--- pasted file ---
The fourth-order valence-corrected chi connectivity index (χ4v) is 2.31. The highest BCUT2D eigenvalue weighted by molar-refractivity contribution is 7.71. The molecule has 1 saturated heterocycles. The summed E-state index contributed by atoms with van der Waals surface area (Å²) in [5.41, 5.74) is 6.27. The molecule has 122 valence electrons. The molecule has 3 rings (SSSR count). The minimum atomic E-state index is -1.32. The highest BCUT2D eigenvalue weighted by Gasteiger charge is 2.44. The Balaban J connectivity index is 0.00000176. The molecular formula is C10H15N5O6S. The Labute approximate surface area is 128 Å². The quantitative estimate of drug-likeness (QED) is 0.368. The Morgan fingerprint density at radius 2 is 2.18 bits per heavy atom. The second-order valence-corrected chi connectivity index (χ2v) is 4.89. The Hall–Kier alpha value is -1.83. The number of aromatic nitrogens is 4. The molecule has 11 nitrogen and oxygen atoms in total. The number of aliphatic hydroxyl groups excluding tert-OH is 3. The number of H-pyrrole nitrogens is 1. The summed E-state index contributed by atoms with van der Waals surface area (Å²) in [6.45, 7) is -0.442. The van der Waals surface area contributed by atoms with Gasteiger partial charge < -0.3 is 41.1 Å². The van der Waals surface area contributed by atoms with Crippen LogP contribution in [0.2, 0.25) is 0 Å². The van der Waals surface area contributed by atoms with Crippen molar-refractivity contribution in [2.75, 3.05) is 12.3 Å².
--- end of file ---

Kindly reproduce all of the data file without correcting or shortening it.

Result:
The fourth-order valence-corrected chi connectivity index (χ4v) is 2.31. The highest BCUT2D eigenvalue weighted by molar-refractivity contribution is 7.71. The molecule has 1 saturated heterocycles. The summed E-state index contributed by atoms with van der Waals surface area (Å²) in [5.41, 5.74) is 6.27. The molecule has 122 valence electrons. The molecule has 3 rings (SSSR count). The minimum atomic E-state index is -1.32. The highest BCUT2D eigenvalue weighted by Gasteiger charge is 2.44. The Balaban J connectivity index is 0.00000176. The molecular formula is C10H15N5O6S. The Labute approximate surface area is 128 Å². The quantitative estimate of drug-likeness (QED) is 0.368. The Morgan fingerprint density at radius 2 is 2.18 bits per heavy atom. The second-order valence-corrected chi connectivity index (χ2v) is 4.89. The Hall–Kier alpha value is -1.83. The number of aromatic nitrogens is 4. The molecule has 11 nitrogen and oxygen atoms in total. The number of aliphatic hydroxyl groups excluding tert-OH is 3. The number of H-pyrrole nitrogens is 1. The summed E-state index contributed by atoms with van der Waals surface area (Å²) in [6.45, 7) is -0.442. The van der Waals surface area contributed by atoms with Gasteiger partial charge < -0.3 is 41.1 Å². The van der Waals surface area contributed by atoms with Crippen LogP contribution in [0.2, 0.25) is 0 Å². The van der Waals surface area contributed by atoms with Crippen molar-refractivity contribution in [2.75, 3.05) is 12.3 Å².